Originals

Whitmer’s Michigan: Nearly half in Upper Peninsula living paycheck to paycheck

Gov's plan to shutter Line 5 would only make matters worse

Although the rate of inflation nationally has fallen from a high of 9.1% in June 2022 to its current 3.4%, NerdWallet notes that “consumer price inflation rose 19.32% between January 2020 and April 2024, and particularly high housing costs persist.”

While those numbers may be sobering for the rest of us, they could be downright terrifying for ALICE families in the household facing the threat of a Line 5 closure. If Gov. Gretchen Whitmer and Attorney General Dana Nessel are successful in their attempts to permanently shutter the dual pipelines that transport 540 barrels of light crude underneath the Straits of Mackinac each day, Michigan households could experience an increase of more than $23.7 billion in fuel costs over the first five years, according to a 2022 study by The Consumers Energy Alliance.

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ALICE is the United Ways’ annual nationwide Asset Limited, Income Constrained, Employed report. The most recent ALICE compiled measurements from 2022, a year the study concluded nearly half of all U.P. homes were in financial straits.

The ALICE report calculated that, of Michigan’s 4,056,442 households in 2022, 13% earned below the Federal Poverty Level; 28% met ALICE criteria, earning above the FPL but without enough income to pay for essentials; and 41% were below the ALICE Threshold, calculated as poverty + ALICE divided by total households.

“They’re employed, they’re making money, but they’re still living paycheck to paycheck,” United Way of Marquette County Executive Director Andrew Rickauer told TV6, “Making those tough decisions every week of ‘Do I get medications? Do I get food? Can I pay rent? Can I afford gas to get to work?’”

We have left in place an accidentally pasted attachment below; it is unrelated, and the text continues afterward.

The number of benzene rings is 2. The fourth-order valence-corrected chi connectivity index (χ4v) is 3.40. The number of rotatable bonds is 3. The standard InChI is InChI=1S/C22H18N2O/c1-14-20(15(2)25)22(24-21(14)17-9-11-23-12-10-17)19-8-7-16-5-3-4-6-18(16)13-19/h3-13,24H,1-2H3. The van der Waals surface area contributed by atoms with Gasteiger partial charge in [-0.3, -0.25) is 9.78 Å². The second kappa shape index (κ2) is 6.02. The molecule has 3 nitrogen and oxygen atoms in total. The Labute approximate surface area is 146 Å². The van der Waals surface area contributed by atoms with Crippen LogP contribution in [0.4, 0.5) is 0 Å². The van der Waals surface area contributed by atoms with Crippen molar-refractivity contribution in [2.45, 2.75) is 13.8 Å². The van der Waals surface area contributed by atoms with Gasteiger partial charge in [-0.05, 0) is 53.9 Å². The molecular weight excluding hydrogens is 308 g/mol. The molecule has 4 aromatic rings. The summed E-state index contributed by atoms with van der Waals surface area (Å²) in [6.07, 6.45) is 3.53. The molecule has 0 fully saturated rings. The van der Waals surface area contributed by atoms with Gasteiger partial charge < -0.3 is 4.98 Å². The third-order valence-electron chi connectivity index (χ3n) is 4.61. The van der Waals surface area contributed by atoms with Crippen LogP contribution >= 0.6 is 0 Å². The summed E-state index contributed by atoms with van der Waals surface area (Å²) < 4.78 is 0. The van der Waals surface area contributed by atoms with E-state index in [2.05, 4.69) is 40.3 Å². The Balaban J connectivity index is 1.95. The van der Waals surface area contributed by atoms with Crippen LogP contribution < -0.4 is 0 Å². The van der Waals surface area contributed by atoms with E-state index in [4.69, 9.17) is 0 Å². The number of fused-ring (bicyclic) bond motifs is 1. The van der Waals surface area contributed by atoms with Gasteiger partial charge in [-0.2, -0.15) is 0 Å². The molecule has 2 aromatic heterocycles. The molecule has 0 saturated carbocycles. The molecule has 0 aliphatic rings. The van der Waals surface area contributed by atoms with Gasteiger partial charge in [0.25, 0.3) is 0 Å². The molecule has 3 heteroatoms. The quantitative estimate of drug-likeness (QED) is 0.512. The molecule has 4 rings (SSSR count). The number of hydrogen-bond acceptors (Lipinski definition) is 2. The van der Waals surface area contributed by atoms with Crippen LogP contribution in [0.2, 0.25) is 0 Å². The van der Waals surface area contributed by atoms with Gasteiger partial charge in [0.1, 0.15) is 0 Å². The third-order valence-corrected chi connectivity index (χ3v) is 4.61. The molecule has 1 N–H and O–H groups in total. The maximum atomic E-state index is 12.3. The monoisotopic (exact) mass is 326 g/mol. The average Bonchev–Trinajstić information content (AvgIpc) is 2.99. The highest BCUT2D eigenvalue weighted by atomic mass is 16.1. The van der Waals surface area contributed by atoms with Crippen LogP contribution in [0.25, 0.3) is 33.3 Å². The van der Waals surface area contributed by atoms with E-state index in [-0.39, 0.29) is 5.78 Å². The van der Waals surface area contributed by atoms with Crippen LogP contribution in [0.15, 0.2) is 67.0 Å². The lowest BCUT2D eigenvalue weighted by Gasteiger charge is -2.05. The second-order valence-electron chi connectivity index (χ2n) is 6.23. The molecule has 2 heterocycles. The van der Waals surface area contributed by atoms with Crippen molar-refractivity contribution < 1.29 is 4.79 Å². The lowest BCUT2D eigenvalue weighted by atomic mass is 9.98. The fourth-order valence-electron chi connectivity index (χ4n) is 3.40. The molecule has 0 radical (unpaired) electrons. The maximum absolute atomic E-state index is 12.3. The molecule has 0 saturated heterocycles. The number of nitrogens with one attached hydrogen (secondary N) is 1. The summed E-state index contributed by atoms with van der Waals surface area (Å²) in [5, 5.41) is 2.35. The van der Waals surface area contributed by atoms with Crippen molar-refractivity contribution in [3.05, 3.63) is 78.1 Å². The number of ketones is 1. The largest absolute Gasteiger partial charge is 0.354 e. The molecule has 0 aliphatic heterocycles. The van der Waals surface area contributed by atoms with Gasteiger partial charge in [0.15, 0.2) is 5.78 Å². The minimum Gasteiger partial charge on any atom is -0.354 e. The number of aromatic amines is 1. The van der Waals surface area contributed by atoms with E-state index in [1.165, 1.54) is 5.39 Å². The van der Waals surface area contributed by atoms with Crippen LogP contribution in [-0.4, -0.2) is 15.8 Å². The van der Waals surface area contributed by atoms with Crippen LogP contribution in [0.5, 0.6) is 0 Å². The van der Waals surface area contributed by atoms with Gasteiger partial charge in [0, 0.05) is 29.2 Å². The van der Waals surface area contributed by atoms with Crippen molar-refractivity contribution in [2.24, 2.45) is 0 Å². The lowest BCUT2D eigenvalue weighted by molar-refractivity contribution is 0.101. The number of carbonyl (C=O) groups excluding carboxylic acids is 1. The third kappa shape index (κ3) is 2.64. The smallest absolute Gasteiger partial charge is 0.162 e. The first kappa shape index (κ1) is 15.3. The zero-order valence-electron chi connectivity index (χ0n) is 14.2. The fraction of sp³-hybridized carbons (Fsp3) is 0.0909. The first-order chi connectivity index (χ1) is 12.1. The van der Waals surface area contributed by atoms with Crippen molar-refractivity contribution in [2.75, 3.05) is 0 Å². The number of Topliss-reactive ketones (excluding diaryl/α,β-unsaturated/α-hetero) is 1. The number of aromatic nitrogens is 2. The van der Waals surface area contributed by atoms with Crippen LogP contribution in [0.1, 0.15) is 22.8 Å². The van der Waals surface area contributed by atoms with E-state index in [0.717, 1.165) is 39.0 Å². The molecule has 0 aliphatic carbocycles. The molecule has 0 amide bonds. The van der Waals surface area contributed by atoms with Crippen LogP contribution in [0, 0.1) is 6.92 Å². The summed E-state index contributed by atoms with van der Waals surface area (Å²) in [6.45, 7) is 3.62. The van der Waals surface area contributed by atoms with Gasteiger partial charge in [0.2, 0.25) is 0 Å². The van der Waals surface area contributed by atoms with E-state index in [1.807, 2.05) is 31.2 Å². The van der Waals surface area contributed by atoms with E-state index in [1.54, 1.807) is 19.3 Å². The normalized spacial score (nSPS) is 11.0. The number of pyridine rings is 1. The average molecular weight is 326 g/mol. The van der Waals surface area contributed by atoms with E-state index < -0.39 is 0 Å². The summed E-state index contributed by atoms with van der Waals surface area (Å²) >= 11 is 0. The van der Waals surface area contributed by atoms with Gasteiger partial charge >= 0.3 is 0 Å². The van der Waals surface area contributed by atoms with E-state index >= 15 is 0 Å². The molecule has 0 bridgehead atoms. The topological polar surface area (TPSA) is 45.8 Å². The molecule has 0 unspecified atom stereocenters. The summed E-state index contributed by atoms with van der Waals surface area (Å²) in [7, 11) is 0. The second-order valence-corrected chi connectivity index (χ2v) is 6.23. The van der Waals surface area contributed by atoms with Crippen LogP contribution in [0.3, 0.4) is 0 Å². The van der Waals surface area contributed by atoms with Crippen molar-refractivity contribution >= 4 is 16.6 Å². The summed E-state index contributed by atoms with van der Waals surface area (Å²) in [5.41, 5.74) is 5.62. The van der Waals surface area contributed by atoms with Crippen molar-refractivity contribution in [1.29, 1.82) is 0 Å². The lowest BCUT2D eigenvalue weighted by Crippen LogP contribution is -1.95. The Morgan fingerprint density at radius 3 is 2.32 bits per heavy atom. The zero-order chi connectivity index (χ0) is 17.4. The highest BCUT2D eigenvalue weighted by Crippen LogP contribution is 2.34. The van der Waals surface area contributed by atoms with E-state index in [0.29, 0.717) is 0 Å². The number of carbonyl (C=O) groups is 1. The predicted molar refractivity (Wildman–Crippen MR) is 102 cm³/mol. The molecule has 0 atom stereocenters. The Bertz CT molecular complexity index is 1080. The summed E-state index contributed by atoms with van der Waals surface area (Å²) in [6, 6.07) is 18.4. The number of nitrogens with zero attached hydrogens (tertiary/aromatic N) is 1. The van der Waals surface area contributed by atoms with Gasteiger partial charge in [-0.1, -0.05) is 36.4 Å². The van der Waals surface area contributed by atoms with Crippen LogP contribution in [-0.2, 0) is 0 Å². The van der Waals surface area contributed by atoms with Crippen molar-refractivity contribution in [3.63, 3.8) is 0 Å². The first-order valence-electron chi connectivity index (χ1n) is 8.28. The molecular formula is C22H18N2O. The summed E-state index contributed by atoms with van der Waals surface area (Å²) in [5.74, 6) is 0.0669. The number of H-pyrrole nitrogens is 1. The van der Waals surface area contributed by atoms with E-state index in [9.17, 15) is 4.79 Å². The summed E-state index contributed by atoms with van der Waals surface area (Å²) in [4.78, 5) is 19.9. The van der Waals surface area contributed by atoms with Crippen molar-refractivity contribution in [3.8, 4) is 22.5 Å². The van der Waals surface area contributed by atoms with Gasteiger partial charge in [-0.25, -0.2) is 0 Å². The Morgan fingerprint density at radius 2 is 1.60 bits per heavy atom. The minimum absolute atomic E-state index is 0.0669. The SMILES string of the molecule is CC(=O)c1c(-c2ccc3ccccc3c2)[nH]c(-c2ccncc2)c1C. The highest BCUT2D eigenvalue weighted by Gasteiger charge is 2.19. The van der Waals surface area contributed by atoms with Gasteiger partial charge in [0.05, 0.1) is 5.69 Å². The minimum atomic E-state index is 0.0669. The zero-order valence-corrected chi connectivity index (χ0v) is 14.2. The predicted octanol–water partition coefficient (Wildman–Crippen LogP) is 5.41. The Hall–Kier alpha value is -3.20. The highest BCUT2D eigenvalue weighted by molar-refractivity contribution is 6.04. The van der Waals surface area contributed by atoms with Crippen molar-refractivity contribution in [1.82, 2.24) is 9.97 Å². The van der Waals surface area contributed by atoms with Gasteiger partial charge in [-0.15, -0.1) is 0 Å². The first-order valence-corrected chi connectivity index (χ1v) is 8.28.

The Michigan Association of United Ways Director of ALICE Bobby Dorigo Jones told TV6 that he blames record inflation in 2022 is a contributing factor to these numbers. The average inflation rate that year was 8%, but was measured at 9.1% in June 2022.

“We saw the inflation for a family’s budget rise by about 8% in the most recent year for the ALICE Project,” Jones said. “While wages increased at the same time, they didn’t keep the pace.”

Keeping the lights on and the furnace blowing in the winter and the air conditioning and refrigeration operational for cash-strapped households would be exacerbated by decommissioning Line 5. A 2020 study conducted by Isaac Orr, then a policy fellow at the Center for the American Experiment, and Jason Hayes, environmental policy director at the Mackinac Center, calculated the additional costs that could send U.P. household budgets into a death spiral.

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An estimated 23,000 U.P. homes are heated by propane. Hayes and Orr estimate the cost to convert those homes to natural gas would exceed $80 million, provided there exists an available gas line in the area. If not, the cost of new pipeline construction would run between $3 million and $13 million per mile (in 2020 dollars). “[I]t would easily cost the U.P. over half a billion dollars to make natural gas the dominate heat source,” according to the authors.

If households opted to switch to electricity, the authors estimate the change would result in an annual home-heating bill increase between $3,436 and $3,892 in 2020 dollars.